When we started the project, we migrated the DropWizard sample POM into Gradle and added support for Spock testing. I’ve outlined our changes to support Spock in this previous blog post. This was perhaps the biggest hurdle into moving the Java app into one that supported Groovy.

We did face a significant issue when trying to bring in discrete components of our end-to-end tests, as Gradle did not support running executing external processes and waiting for them to be ready. I wrote a small plugin to get around this problem.

Once these steps were done and we started writing our application, it was very productive and fast. The significant difference in the ability to test ( ~4-8 seconds vs. ~90 seconds in our Grails app ) meant that we were able to write out these services pretty quickly.

Overall, starting to write DropWizard apps with Groovy and Gradle is pretty simple and easy to learn.

Where does Grails fit in?

To reiterate, I’m a big fan of Grails. GORM is great for dealing with data and it is my preferred framework for the big complex parts.

There are things that DropWizard doesn’t do very well. Setting up security is not as straightforward as using Spring Security. There are a lot of extensions written by third parties, but the ecosystem is not as robust as Grails. In ways, Grails is much more powerful for all the other stuff around a site — DropWizard just does the content serving and REST service part better and more elegantly.

For us, there are two main weaknesses in Grails for our purpose — The UI Layer and serving content. We overcome weaknesses in UI tooling by using Yeoman and AngularJS. We make our web services more robust by using DropWizard.

What about Ratpack?

Fundamentally, I can also see an architecture where the Grails layer gets replaced by Ratpack. But DropWizard and Ratpack seem to serve slightly different goals. Where Ratpack fits as a fairly lean layer for dynamic content that is rendered server-side that is more general purpose, DropWizard finds it’s strength in very specific JSON / REST architecture. While you can probably do the same content serving layer in Ratpack, you do then lose service-friendly features like Metrics and Health Checks.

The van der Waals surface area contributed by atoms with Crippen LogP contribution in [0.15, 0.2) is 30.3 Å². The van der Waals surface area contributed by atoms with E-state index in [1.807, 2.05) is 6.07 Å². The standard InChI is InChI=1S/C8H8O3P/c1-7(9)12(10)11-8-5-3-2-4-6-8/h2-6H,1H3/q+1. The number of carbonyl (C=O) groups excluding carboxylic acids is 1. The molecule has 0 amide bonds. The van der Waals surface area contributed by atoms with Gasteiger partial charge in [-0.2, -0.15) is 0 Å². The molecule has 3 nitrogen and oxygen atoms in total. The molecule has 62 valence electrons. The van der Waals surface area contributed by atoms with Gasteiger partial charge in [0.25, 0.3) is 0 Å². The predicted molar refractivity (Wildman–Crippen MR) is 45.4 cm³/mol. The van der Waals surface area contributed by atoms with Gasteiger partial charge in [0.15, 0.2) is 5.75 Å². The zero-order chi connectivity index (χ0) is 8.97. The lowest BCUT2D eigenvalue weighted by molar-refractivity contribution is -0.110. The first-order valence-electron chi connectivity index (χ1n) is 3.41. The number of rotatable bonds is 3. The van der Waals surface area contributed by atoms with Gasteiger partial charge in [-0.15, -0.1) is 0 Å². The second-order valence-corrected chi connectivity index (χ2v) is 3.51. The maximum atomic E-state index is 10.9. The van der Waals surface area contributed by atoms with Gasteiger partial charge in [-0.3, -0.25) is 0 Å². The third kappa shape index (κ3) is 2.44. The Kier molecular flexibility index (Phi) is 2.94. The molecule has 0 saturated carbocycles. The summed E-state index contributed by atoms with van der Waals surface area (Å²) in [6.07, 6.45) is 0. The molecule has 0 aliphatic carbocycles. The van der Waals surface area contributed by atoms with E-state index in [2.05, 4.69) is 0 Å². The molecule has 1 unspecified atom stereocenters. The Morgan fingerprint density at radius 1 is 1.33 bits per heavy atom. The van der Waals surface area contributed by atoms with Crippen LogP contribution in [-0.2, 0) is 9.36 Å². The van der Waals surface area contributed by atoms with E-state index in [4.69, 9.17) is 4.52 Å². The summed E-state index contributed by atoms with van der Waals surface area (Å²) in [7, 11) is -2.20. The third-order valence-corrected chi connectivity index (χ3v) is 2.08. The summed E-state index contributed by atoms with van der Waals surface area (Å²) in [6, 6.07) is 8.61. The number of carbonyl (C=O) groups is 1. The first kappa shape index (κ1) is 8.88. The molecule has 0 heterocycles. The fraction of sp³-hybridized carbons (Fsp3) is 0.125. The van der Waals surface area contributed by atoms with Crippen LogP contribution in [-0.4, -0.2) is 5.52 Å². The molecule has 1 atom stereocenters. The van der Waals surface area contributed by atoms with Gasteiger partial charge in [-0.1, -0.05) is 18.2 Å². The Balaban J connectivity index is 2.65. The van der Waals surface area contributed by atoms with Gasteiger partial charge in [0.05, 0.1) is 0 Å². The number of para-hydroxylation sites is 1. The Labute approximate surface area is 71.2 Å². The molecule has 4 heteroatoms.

In this post, I have outlined an architecture where we take full advantage of Grails as a CMS engine but rely on DropWizard as the means of serving and aggregating content.

There is a plugin written by Burt Beckwith that tries to integrate the entire dropwizard framework into Grails. However, to me, it feels like the wrong approach. Grails and Dropwizard are solving different problems and they both have different strengths. It feels better to keep them separated.

With DropWizard, you have a fast, easy to develop layer that is highly testable and deployment friendly. In Grails, you can do more complex things at the cost of a more cumbersome deployment and slightly more complexity. Both can co-exist in a given architecture and they complement each other rather well.

9 thoughts on “Choosing DropWizard to deliver content within your Grails projects

  1. Luke Daley (@ldaley)

    A couple of, hopefully, clarifying points about Ratpack.

    DropWizard will probably always be better at serving nothing but data feeds. It’s a specialist tool for that.